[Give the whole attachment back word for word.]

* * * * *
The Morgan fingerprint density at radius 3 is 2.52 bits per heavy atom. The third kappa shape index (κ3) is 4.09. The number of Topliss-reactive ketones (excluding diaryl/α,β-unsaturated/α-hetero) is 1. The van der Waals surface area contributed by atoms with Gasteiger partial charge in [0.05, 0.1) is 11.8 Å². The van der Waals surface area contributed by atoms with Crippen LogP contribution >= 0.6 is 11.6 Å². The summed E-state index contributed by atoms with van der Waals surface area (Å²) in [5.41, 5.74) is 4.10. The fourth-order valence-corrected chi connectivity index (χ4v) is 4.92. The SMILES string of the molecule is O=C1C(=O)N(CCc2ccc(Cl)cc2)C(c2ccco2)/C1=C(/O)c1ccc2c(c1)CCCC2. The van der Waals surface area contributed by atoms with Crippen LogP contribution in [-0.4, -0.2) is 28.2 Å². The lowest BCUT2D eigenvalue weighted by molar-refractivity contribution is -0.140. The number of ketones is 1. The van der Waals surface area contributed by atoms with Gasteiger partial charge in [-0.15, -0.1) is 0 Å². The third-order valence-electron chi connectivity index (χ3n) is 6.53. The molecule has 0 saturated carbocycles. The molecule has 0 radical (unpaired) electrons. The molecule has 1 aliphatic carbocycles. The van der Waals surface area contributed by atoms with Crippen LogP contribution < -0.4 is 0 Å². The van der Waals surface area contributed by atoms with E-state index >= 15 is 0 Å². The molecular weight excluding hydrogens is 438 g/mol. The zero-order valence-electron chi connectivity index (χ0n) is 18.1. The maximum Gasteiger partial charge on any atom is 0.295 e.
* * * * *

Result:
The Morgan fingerprint density at radius 3 is 2.52 bits per heavy atom. The third kappa shape index (κ3) is 4.09. The number of Topliss-reactive ketones (excluding diaryl/α,β-unsaturated/α-hetero) is 1. The van der Waals surface area contributed by atoms with Gasteiger partial charge in [0.05, 0.1) is 11.8 Å². The van der Waals surface area contributed by atoms with Crippen LogP contribution >= 0.6 is 11.6 Å². The summed E-state index contributed by atoms with van der Waals surface area (Å²) in [5.41, 5.74) is 4.10. The fourth-order valence-corrected chi connectivity index (χ4v) is 4.92. The SMILES string of the molecule is O=C1C(=O)N(CCc2ccc(Cl)cc2)C(c2ccco2)/C1=C(/O)c1ccc2c(c1)CCCC2. The van der Waals surface area contributed by atoms with Crippen LogP contribution in [-0.4, -0.2) is 28.2 Å². The lowest BCUT2D eigenvalue weighted by molar-refractivity contribution is -0.140. The number of ketones is 1. The van der Waals surface area contributed by atoms with Gasteiger partial charge in [-0.15, -0.1) is 0 Å². The third-order valence-electron chi connectivity index (χ3n) is 6.53. The molecule has 0 saturated carbocycles. The molecule has 0 radical (unpaired) electrons. The molecule has 1 aliphatic carbocycles. The van der Waals surface area contributed by atoms with Crippen LogP contribution < -0.4 is 0 Å². The van der Waals surface area contributed by atoms with E-state index >= 15 is 0 Å². The molecular weight excluding hydrogens is 438 g/mol. The zero-order valence-electron chi connectivity index (χ0n) is 18.1. The maximum Gasteiger partial charge on any atom is 0.295 e.